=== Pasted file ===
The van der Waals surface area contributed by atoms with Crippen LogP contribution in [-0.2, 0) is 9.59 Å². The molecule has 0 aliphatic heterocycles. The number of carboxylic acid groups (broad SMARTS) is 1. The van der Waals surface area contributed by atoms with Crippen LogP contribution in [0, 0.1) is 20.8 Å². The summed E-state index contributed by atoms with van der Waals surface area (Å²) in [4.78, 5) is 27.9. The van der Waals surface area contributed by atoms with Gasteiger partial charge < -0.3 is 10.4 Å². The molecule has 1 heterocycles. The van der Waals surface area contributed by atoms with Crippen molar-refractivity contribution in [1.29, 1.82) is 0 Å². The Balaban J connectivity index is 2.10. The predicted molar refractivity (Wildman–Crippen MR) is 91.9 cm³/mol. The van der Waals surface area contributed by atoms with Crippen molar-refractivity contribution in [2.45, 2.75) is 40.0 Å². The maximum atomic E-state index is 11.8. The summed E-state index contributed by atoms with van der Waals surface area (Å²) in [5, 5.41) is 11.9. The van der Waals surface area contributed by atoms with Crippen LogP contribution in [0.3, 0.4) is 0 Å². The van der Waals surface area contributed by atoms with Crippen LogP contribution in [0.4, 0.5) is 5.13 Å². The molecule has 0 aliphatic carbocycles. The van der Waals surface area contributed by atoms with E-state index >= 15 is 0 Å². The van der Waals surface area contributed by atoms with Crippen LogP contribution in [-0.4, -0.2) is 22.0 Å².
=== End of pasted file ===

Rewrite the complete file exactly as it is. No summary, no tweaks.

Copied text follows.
The van der Waals surface area contributed by atoms with Crippen LogP contribution in [-0.2, 0) is 9.59 Å². The molecule has 0 aliphatic heterocycles. The number of carboxylic acid groups (broad SMARTS) is 1. The van der Waals surface area contributed by atoms with Crippen LogP contribution in [0, 0.1) is 20.8 Å². The summed E-state index contributed by atoms with van der Waals surface area (Å²) in [4.78, 5) is 27.9. The van der Waals surface area contributed by atoms with Gasteiger partial charge < -0.3 is 10.4 Å². The molecule has 1 heterocycles. The van der Waals surface area contributed by atoms with Crippen molar-refractivity contribution in [1.29, 1.82) is 0 Å². The Balaban J connectivity index is 2.10. The predicted molar refractivity (Wildman–Crippen MR) is 91.9 cm³/mol. The van der Waals surface area contributed by atoms with Crippen molar-refractivity contribution in [2.45, 2.75) is 40.0 Å². The maximum atomic E-state index is 11.8. The summed E-state index contributed by atoms with van der Waals surface area (Å²) in [5, 5.41) is 11.9. The van der Waals surface area contributed by atoms with Crippen LogP contribution in [0.3, 0.4) is 0 Å². The van der Waals surface area contributed by atoms with Crippen LogP contribution in [0.4, 0.5) is 5.13 Å². The molecule has 0 aliphatic carbocycles. The van der Waals surface area contributed by atoms with E-state index >= 15 is 0 Å². The van der Waals surface area contributed by atoms with Crippen LogP contribution in [-0.4, -0.2) is 22.0 Å².